It was for instance – until recently – the only mobile video editor that has an integrated stabilization tool to tackle shaky footage. It’s also the only one with a dedicated de-noise feature for audio and unlike with KineMaster you can mix your audio levels by track in addition to just by individual clips. Furthermore, PowerDirector offers the ability to transfer projects from mobile to its desktop version via the Cyberlink Cloud which can come in handy if you want to assemble a rough cut on the phone but do more in-depth work on a bigger screen with mouse control. Something rather annoying is the way in which the app tries to nudge or dare I say shove you towards a subscription. As I had bought the app before the introduction of the subscription model, I can still use all of its features and export without a watermark but before getting to the edit workspace, the app bombards you with full-screen ads for its subscription service every single time – I really hate that. One last thing: There are a couple of special Android devices on which PowerDirector takes mobile video editing actually to another level but that’s for a future article so stay tuned.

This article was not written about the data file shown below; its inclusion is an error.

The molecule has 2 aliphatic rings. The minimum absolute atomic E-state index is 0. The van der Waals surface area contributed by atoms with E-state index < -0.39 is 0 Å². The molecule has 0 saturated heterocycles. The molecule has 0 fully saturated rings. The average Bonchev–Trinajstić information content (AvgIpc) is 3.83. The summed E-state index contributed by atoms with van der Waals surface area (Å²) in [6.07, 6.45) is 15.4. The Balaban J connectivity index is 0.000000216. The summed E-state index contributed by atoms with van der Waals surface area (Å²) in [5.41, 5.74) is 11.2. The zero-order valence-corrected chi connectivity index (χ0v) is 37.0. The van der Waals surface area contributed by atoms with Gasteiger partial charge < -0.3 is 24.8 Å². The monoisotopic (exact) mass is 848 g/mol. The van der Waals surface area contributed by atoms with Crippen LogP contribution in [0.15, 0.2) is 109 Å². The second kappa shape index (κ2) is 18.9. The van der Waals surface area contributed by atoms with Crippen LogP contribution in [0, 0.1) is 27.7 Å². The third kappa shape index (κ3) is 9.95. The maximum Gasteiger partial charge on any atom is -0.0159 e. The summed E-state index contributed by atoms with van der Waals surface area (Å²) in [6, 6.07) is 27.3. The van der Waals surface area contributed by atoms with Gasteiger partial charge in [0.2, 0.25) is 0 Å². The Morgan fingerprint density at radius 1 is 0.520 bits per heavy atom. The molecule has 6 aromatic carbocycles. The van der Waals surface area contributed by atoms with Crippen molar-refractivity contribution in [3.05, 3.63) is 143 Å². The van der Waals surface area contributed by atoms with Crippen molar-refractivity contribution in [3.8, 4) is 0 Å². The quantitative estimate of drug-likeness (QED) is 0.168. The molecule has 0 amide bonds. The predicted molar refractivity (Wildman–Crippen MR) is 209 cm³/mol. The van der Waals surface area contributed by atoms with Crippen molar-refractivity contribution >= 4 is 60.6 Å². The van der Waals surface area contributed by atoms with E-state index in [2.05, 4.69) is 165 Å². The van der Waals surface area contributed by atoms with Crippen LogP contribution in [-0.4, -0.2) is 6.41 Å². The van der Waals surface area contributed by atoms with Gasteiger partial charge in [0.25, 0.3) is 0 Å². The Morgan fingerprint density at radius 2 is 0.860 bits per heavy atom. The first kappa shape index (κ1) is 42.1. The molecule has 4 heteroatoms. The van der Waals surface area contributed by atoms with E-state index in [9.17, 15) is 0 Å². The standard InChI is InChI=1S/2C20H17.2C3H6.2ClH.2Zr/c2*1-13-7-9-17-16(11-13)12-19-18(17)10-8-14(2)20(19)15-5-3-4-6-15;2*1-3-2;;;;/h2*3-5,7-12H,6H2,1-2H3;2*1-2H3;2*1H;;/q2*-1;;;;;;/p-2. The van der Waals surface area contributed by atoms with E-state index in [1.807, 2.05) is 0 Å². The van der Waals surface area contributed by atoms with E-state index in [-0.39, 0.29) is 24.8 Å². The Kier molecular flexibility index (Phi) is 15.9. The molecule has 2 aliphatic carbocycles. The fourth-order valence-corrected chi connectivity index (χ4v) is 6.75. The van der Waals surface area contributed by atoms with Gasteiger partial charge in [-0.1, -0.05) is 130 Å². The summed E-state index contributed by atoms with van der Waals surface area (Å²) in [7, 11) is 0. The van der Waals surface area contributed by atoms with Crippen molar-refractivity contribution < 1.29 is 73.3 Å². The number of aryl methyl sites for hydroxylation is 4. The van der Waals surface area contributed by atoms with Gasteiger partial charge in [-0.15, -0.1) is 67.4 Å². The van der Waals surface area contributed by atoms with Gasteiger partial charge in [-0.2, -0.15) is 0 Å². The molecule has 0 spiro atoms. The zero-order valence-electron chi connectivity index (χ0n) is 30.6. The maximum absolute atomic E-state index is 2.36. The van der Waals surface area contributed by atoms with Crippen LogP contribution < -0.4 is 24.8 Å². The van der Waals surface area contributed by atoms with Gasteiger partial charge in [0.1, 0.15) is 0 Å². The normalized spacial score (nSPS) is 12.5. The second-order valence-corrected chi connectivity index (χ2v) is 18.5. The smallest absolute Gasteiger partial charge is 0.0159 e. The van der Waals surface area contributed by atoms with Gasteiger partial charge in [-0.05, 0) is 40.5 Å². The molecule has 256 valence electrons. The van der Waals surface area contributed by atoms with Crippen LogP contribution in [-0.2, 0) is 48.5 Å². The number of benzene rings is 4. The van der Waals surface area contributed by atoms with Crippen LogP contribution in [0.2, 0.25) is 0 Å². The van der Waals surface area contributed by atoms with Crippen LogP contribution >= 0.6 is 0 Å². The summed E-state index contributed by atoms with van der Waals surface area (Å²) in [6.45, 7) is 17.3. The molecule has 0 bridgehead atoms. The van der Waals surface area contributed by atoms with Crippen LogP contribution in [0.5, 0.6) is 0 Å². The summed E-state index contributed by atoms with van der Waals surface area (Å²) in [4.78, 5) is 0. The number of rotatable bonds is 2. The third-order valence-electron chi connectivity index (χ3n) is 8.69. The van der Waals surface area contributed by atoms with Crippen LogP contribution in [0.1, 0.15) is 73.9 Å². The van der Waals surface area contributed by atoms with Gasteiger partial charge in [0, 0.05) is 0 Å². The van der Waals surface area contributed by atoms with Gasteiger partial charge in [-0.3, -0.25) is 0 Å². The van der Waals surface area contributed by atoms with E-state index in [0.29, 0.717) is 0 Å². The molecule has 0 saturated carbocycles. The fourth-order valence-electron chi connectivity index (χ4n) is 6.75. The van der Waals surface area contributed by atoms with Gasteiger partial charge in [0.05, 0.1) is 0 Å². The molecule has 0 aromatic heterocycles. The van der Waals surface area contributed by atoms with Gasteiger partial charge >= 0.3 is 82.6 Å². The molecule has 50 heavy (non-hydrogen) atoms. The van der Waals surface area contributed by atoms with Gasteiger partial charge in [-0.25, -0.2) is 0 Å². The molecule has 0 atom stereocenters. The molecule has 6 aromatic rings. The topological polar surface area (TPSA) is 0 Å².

Adobe Premiere Rush
Even more so than Cyberlink, Adobe is a well-known name in the video editing business thanks to Premiere Pro (Windows/macOS). More than once I had asked myself why such a big player had missed the opportunity to get into the mobile editing game. Sure, they dipped their toes into the waters with Premiere Clip but after a mildly promising launch, the app’s development stagnated all too soon and was abandoned eventually – not that much of a loss as it was pretty basic. In 2018 however, Adobe bounced back onto the scene with a completely new app, Premiere Rush. This time, it looked like the video editing giant was ready to take the mobile platform seriously.